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Manchester Central Station. The Cheshire Lines Committee built the imposing central terminus in Manchester, although the Midland Railway also used it and contributed the imposing Midland Hotel opposite; this was built between 1898 and 1903. Despite the station enjoying a prestigious 'Blue Pullman' service from St. Pancras during the 1960s, the last trains departed on Saturday 3rd May 1969, after which the building was purchased by National Car Parks (NCP) and used as a car park – an indignity for a once major terminus. The building became very run down but, in 1978, Manchester City Council bought it, and five years later, in 1983, a Grade II* listing was awarded – presumably for the building's special architectural merit, i.e. the single span wrought iron truss structure used in its roof. After the listing, Manchester CC began to convert the building into an exhibition hall, which finally opened on 7th March 1986 as 'GMEX'. However, the building's historic name – Manchester Central – was restored in 2007, thus acknowledging the building's railway history. The photographs below were taken just before the club's 2014 Annual General Meeting, which was held nearby; the opportunity to visit this iconic station was too good to miss.

Above: This is the view of the restored station that greets anyone walking south along Manchester's Mount Street. The distinctive structure of the roof is obvious. 17th May 2014. (Jeff Vinter)

 
Above: A view of the station from across the piazza which now fronts it. Some railway enthusiasts are not too keen on the projecting canopy, but it does at least afford some shelter to those queueing up for an event when the Mancunian weather is not quite so delightful as seen here. 17th May 2014. (Jeff Vinter)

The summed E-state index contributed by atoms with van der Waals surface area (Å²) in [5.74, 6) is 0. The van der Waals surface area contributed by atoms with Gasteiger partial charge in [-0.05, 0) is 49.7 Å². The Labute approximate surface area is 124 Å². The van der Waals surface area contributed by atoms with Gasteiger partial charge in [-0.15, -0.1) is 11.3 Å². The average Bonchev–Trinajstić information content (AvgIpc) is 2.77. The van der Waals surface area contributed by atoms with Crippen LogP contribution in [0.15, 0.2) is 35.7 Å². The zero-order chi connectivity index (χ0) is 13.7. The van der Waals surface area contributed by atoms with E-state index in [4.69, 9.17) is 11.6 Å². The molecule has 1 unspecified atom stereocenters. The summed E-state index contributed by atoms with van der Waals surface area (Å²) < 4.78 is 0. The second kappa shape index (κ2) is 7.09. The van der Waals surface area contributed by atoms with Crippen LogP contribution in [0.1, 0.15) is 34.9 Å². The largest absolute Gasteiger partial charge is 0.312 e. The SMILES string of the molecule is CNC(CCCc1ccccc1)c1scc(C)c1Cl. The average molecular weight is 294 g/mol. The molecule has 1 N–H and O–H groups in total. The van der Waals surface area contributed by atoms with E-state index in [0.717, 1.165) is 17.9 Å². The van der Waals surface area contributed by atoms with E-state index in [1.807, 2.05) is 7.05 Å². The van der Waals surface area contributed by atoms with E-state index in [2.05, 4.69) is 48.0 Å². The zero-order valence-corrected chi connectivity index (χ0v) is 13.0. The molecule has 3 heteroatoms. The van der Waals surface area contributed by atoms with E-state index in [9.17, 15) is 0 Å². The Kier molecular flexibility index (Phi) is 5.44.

Above: The interior of the train shed. The CLC's girder work must have made it easy to install all of the modern lighting gantries. 17th May 2014. (Jeff Vinter)
 
Above: A selection of ex-railway offices within the train shed, on the north side. Notable features are the attractive red brick, the brick patterns over the window arches, the trifoliate windows, and the stonework at the top of the ground floor. Was it worth preserving the building? We think so! 17th May 2014. (Jeff Vinter)
 
Above: The years of dereliction. This was how Manchester Central looked just three years after its purchase by Manchester City Council, with the symmetrical rows of canopies still intact. Even allowing for the depradations of vandals, the building was till an impressive site. April 1981. (Ian Capper, used under the terms of the Creative Commons licence displayed at the foot of this page)
 
Above: The Midland Railway's grand Midland Hotel seen in context, with the south east corner of Manchester Central to the left. Railway passengers who were wealthy enough to afford a stay here did not have far to walk. 17th May 2014. (Jeff Vinter)
 
Above: A closer view of the hotel. We would imagine that patronage of this establishment has increased markedly since the bad old days when the station opposite was a mouldering ruin facing an uncertain future. 17th May 2014. (Jeff Vinter)
 
Left: The other end of the line – the Midland Railway's famous Gothic masterpiece, St. Pancras Hotel, in London. On the face of it, this picture doesn't have much to do with Manchester Central and the Manchester Midland Hotel – except that the two hotels were once linked by direct rail services. Any passenger able to afford a stay at both ends of the line must have been seriously wealthy! 22nd March 2014. (Jeff Vinter)
 
Above: Rails once more. Thanks to Manchester's new Metrolink tram service, Manchester Central is again rail-connected, although the trams do not enter the train shed but skirt around it via Lower Mosley Street, the A5103. The restored station has its own tram stop, on the south side of the building, while the trams actually use the former CLC railway viaduct that once carried trains away to the west. Here, tram 3063 leads a working on the Eccles to Ashton-under-Lyne service; Manchester Central is immediately to the right of the viaduct, and parallel to it. 17th May 2014. (Jeff Vinter)